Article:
As I type this, I am on the back end of that second storm, it is April 23, and I can clearly see grass growth every day.

[Phlip note - and they said a watched pot never boils]

Thankful for the rains, I waited a few extra days to let the grass grow some more. Two weeks to be exact...

(Grow, green grass, grow!!!)

  • The part closest to the street (at the bottom of the pic, where I am standing) is the highest point on my property, so it is the most water-starved part of the yard, and is harder to rid of weeds than EITHER portion abutting a neighbor’s yard.

  • I was late in filling that hole in the middle of the yard where a tree once was (brown spot, upper right of the pic) with clippings, so it will likely be late in the season before I have anything growing there at all.

  • The thin spots WERE heavier concentrations of weeds that have since died and now are growing in with grass... They will need to be fertilized again.

With time invested, now you set the mower as high as she would go and cut cut cut.

(north-to-south, from house to street; first pass)

(east-to-west cut from driveway to neighbors, second pass)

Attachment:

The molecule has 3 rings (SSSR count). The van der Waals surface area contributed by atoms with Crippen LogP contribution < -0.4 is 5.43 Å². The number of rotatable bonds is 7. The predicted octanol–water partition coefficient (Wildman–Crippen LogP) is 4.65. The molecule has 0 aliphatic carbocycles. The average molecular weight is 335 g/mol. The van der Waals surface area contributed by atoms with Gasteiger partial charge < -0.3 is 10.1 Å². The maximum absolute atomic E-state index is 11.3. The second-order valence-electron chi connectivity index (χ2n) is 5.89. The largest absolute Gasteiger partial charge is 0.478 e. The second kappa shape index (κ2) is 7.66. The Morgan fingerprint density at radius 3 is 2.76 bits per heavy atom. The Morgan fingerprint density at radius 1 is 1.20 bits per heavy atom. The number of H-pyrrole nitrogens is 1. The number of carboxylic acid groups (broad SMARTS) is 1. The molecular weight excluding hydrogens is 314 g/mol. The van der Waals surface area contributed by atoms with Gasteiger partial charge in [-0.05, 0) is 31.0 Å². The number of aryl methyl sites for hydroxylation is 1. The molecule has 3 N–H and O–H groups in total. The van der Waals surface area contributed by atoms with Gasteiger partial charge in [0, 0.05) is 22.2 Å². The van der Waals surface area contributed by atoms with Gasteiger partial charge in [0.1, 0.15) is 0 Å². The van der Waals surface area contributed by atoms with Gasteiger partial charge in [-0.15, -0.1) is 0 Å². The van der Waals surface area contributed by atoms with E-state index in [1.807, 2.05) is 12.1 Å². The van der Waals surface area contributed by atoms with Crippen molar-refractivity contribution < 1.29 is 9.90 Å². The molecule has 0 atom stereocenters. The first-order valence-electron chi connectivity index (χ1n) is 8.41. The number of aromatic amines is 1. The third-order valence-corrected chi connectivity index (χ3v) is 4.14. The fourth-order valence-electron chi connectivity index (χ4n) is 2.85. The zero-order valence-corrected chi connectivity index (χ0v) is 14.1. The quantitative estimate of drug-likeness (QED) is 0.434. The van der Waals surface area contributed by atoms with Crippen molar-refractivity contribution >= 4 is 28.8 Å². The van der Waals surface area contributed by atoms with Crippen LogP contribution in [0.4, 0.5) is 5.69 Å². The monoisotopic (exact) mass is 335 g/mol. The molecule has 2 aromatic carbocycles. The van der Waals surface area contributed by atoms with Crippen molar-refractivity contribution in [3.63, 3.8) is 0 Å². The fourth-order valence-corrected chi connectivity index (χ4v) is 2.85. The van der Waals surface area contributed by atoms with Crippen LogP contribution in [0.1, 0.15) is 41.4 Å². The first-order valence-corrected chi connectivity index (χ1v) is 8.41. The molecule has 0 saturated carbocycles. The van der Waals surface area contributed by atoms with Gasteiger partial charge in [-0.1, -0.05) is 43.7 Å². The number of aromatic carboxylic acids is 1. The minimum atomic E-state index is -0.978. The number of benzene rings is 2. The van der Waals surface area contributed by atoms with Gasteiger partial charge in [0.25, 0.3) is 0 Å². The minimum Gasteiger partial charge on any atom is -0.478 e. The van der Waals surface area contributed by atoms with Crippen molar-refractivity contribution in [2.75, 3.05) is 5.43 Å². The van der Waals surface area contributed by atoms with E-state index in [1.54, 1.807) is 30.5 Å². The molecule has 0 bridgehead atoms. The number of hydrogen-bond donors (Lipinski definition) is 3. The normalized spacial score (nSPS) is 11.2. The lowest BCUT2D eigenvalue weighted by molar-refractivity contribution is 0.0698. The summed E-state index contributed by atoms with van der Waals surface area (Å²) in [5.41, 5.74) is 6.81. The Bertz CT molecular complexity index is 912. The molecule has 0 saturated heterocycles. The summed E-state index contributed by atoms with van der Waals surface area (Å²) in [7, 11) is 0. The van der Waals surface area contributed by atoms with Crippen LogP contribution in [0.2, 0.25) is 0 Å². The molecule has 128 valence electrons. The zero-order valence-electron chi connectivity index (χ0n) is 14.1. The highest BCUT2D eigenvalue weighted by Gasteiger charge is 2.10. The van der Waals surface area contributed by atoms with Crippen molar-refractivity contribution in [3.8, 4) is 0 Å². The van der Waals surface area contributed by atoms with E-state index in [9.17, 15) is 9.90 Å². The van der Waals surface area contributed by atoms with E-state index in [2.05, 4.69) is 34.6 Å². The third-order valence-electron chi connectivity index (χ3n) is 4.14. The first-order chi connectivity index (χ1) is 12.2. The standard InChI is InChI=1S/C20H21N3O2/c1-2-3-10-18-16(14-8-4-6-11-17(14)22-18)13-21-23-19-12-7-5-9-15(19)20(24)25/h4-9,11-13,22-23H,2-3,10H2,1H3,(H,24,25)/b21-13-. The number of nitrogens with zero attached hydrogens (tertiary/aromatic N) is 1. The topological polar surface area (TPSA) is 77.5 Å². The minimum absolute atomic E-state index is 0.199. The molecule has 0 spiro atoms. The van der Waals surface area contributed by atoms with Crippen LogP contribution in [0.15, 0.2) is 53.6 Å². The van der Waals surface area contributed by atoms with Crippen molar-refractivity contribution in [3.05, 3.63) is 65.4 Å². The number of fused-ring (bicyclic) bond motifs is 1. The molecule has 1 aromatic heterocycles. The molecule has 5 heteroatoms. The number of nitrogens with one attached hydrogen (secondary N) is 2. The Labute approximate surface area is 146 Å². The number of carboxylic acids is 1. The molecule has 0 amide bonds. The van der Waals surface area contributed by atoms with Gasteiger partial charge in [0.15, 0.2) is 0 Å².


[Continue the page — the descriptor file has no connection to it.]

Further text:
(same stage as above, except I took break, then a minute to knock out the front yard next door)

And then I got up Saturday morning and knocked out third pass, diagonal lines.

(purchase $94k house, receive giant hole in middle of front yard where a tree apparently once was... I been bagging clippings and filling that hole. I know you see it. I am done with the bagging thing for now, mulching only)

In the above pics, you can SOMEWHAT see the first couple of passes' stripes, but I would find that you need to "train" the grass for one set before establishing a new one or mixing it up at all. At this point, though, I am pleased with my progress...
One week later?

(Taken 05/07/2011, 12:19pm... you can see by the difference in grass quality where the property line is, I was not standing in my own yard when I took this pic)

About a week later, one in which it rained about 6 times over the course of 4 of the 6 days (and I REALLY need to learn to be still when I use the phone and not the camera for these):